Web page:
EU funded project carries out unprecedented study into oral cancers

February 7, 2003

Brussels, 06 Feb 2003

A European funded project is conducting the largest, most unprecedented study into the cancers of the mouth, pharynx, larynx and oesophagus.

The alcohol related cancers and genetic susceptibility in Europe (ARCAGE) project is funded under the Quality of Life sub-section of the Fifth Framework Programme. It involves 12 centres from seven Member States, two candidate counties and Norway and has a total budget of 2.12 million euro.

The study will examine environmental factors, such as drinking and smoking, along with genetic susceptibility.

'This project should give us a better understanding of the risk factors involved with these cancers and why they are becoming more common. The results will inform the development of prevention programmes for these types of cancers,' said Professor Gary Macfarlane from the University of Manchester's unit of chronic disease epidemiology, one of the project participants.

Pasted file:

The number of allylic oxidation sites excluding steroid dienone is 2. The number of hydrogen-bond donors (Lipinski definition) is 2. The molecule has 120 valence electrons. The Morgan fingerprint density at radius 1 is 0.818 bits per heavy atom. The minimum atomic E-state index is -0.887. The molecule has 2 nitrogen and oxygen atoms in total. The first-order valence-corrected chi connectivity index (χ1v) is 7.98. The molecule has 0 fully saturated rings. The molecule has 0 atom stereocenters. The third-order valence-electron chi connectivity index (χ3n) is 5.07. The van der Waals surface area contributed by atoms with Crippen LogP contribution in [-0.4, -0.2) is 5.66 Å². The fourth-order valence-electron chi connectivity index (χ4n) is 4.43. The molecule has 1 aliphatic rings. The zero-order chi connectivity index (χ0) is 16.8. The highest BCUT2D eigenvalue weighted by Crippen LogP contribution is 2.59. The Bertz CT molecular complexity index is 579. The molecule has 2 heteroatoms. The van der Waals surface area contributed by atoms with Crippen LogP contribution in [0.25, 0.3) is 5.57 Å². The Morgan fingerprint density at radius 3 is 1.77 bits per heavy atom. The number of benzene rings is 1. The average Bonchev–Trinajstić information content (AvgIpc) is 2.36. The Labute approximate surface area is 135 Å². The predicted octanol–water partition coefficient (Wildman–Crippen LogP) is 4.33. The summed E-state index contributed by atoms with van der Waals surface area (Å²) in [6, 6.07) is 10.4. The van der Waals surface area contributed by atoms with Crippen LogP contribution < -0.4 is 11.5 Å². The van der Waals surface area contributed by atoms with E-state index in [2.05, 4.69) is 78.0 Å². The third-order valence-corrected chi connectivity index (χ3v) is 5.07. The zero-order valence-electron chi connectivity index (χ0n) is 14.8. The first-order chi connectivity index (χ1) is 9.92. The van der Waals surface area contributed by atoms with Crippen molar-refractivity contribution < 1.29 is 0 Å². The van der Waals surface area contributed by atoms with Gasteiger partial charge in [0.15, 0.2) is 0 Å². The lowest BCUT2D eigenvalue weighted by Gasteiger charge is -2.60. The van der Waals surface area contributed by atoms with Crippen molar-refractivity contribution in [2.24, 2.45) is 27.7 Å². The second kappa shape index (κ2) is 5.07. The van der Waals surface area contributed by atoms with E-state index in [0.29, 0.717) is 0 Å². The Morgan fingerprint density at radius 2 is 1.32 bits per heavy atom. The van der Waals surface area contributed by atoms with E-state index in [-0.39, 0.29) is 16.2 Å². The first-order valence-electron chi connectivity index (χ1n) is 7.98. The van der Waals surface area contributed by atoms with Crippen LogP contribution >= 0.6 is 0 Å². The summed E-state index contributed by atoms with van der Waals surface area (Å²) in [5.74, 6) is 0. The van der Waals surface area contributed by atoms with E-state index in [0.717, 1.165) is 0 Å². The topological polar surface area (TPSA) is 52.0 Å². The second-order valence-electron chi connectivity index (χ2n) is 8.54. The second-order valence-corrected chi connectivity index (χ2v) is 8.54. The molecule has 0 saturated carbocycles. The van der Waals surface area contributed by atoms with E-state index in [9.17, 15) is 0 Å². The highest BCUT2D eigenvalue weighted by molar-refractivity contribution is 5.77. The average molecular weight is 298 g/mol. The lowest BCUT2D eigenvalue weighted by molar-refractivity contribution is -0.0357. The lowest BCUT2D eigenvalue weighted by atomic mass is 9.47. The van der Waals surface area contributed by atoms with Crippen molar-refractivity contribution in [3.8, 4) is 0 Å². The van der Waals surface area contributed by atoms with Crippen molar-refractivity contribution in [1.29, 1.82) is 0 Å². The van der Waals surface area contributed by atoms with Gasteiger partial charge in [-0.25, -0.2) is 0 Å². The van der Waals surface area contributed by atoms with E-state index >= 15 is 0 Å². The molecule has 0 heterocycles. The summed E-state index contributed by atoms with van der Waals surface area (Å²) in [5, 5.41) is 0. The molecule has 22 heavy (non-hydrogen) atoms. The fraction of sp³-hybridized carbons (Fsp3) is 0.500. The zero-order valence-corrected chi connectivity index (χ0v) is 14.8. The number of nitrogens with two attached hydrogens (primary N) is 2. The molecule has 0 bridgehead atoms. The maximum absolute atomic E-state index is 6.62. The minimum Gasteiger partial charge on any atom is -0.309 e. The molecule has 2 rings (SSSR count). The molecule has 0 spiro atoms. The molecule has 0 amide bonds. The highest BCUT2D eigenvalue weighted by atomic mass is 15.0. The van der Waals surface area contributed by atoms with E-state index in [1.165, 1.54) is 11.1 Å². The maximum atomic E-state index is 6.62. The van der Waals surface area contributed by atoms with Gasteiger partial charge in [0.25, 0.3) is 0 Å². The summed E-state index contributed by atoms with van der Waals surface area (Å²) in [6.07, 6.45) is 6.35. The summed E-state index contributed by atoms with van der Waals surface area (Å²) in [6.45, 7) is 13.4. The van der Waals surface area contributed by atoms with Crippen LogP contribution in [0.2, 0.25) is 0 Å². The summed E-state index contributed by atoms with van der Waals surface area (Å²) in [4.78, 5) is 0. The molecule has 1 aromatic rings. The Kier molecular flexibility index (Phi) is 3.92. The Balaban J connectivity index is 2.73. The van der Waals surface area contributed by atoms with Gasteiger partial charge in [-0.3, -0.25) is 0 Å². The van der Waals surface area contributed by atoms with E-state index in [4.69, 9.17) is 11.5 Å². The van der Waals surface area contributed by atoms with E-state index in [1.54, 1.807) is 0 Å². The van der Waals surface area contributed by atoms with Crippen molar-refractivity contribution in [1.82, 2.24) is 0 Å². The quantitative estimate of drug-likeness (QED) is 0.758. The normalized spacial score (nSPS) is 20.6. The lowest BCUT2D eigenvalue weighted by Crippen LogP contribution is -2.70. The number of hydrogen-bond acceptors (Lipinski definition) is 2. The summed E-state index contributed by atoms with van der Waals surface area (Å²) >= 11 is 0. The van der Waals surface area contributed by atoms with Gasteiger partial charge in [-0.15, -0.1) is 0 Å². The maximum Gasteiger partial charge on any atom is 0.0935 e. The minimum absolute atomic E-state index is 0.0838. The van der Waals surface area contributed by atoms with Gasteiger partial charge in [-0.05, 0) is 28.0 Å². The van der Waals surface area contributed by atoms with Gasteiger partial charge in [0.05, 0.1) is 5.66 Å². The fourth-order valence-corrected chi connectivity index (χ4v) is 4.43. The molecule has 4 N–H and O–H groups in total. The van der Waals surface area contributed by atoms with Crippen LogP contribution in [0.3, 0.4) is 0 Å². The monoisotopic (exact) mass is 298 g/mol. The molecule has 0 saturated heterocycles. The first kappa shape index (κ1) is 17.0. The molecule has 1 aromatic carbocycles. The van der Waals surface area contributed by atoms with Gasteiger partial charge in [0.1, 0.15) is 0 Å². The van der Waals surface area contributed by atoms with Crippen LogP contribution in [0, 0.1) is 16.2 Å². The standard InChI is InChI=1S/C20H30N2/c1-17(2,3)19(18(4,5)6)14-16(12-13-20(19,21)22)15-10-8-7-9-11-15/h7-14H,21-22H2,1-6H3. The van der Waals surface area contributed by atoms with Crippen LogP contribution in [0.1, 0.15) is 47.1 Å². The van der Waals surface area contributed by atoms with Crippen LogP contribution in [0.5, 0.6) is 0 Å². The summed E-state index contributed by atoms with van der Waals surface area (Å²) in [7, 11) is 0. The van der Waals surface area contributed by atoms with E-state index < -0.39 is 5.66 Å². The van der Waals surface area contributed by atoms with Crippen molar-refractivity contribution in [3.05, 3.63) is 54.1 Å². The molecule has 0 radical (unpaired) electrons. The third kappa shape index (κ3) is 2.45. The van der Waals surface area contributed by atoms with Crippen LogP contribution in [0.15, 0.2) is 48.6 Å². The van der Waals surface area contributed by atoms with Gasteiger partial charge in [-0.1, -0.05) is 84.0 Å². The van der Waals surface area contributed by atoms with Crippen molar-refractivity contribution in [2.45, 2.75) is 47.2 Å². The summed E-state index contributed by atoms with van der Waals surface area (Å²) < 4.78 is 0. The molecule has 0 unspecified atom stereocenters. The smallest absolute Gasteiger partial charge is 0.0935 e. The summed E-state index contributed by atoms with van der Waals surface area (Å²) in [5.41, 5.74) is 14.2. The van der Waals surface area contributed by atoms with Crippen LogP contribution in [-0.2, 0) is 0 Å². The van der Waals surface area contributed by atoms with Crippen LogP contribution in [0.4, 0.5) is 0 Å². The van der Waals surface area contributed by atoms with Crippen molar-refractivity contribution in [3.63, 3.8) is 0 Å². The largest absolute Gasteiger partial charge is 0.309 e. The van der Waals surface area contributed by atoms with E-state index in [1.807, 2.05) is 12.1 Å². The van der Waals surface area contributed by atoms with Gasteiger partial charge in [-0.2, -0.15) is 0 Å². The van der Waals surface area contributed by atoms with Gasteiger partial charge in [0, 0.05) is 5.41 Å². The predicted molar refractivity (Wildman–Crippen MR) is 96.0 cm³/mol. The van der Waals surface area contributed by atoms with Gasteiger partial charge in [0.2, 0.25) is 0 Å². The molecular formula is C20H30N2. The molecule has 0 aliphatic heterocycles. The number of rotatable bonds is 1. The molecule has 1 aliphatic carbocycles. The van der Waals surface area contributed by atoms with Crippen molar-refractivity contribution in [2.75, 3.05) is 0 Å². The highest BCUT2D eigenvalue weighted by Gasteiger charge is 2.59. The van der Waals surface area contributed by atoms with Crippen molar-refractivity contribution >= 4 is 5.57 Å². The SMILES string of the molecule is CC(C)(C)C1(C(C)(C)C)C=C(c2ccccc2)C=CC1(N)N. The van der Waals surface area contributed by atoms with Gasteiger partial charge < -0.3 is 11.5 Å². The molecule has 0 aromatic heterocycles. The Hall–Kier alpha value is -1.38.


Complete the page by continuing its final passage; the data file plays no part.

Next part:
While alcohol and tobacco are major risk factors in cancers of the upper aero-digestive tract, the disease is not always directly related to consumption of alcohol or tobacco.

According to the study coordinators, incidences of these cancers are increasing faster in the UK than almost anywhere else in Western Europe. Every year, cancers of the upper aero-digestive tract kill approximately 10,000 people in the UK alone. Alarmingly, these cancers are affecting younger people and are on the increase across Europe.

Across the whole of Europe the ARCAGE project will recruit 2,700 patients, selected at random from doctors' lists. For each patient recruited, the study needs to recruit a healthy individual from the general population, of the same age and sex and from the same area.

Each participant in the study will be required to fill in a questionnaire on alcohol consumption, dietary exposures and lifestyle exposures. A blood sample will also be taken to allow analysis of genetic factors that may put people at high risk.

By studying 2,700 people suffering from these cancers across eight European countries, the ARCAGE project will help to identify those groups at high risk of developing these cancers.

CORDIS RTD-NEWS / © European Communities

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